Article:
Black Hole Images as Tests of General Relativity: Effects of Spacetime Geometry

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6 Scopus citations


The images of supermassive black holes surrounded by optically thin, radiatively inefficient accretion flows, like those observed with the Event Horizon Telescope, are characterized by a bright ring of emission surrounding the black hole shadow. In the Kerr spacetime, this bright ring, when narrow, closely traces the boundary of the shadow and can, with appropriate calibration, serve as its proxy. The present paper expands the validity of this statement by considering two particular spacetime geometries: a solution to the field equations of a modified gravity theory and another that parametrically deviates from Kerr but recovers the Kerr spacetime when its deviation parameters vanish. A covariant, axisymmetric analytic model of the accretion flow based on conservation laws and spanning a broad range of plasma conditions is utilized to calculate synthetic non-Kerr black hole images, which are then analyzed and characterized. We find that in all spacetimes: (i) it is the gravitationally lensed unstable photon orbit that plays the critical role in establishing the diameter of the rings observed in black hole images, not the event horizon or the innermost stable circular orbit, (ii) bright rings in these images scale in size with, and encompass, the boundaries of the black hole shadows, even when deviating significantly from Kerr, and (iii) uncertainties in the physical properties of the accreting plasma introduce subdominant corrections to the relation between the diameter of the image and the diameter of the black hole shadow. These results provide important new theoretical justification for using black hole images to probe and test the spacetimes of supermassive black holes.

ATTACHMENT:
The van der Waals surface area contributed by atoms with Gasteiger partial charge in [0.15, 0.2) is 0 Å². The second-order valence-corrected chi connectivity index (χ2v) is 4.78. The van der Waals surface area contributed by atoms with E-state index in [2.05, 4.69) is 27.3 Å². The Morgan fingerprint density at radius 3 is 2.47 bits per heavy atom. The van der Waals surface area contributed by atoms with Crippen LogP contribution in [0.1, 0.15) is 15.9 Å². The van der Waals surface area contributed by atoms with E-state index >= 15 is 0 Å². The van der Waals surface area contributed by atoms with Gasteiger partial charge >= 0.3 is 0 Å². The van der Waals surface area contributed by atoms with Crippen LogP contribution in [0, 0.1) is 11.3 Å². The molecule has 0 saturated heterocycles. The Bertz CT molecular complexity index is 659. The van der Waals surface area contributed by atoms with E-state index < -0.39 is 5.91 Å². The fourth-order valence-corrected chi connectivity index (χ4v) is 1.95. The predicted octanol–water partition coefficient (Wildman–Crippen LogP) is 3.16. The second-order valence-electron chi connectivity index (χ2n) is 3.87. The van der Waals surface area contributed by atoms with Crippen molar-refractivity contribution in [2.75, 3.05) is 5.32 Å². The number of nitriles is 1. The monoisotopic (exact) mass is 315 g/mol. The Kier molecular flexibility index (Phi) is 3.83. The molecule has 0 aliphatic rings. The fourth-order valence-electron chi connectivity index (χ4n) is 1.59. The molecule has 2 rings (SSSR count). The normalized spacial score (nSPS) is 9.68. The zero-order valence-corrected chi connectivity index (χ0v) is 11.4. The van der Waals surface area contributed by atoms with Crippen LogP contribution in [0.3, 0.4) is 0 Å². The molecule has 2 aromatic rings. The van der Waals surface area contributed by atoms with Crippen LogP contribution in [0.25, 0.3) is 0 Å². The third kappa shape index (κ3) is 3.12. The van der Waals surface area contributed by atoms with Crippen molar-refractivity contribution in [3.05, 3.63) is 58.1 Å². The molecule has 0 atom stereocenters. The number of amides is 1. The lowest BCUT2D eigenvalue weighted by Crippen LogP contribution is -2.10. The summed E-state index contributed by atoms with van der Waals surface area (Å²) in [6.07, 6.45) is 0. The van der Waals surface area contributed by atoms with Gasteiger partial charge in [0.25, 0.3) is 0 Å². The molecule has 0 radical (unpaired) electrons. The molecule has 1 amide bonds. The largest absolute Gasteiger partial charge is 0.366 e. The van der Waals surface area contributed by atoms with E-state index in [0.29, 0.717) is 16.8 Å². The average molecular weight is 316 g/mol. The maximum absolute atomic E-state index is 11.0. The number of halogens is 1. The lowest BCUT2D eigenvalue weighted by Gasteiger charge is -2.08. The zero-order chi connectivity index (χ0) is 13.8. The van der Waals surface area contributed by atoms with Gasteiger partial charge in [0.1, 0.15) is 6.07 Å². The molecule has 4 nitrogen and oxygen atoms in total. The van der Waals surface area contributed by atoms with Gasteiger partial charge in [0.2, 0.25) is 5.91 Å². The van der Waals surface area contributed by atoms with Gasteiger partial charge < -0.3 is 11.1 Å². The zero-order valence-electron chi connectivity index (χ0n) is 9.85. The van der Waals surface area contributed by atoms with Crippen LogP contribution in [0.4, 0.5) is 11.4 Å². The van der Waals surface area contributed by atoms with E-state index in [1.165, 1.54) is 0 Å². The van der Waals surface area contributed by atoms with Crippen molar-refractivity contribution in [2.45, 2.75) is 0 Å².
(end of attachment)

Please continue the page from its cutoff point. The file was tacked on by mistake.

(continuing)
Original languageEnglish (US)
Article number47
JournalAstrophysical Journal
Issue number1
StatePublished - Jan 1 2023

ASJC Scopus subject areas

  • Astronomy and Astrophysics
  • Space and Planetary Science


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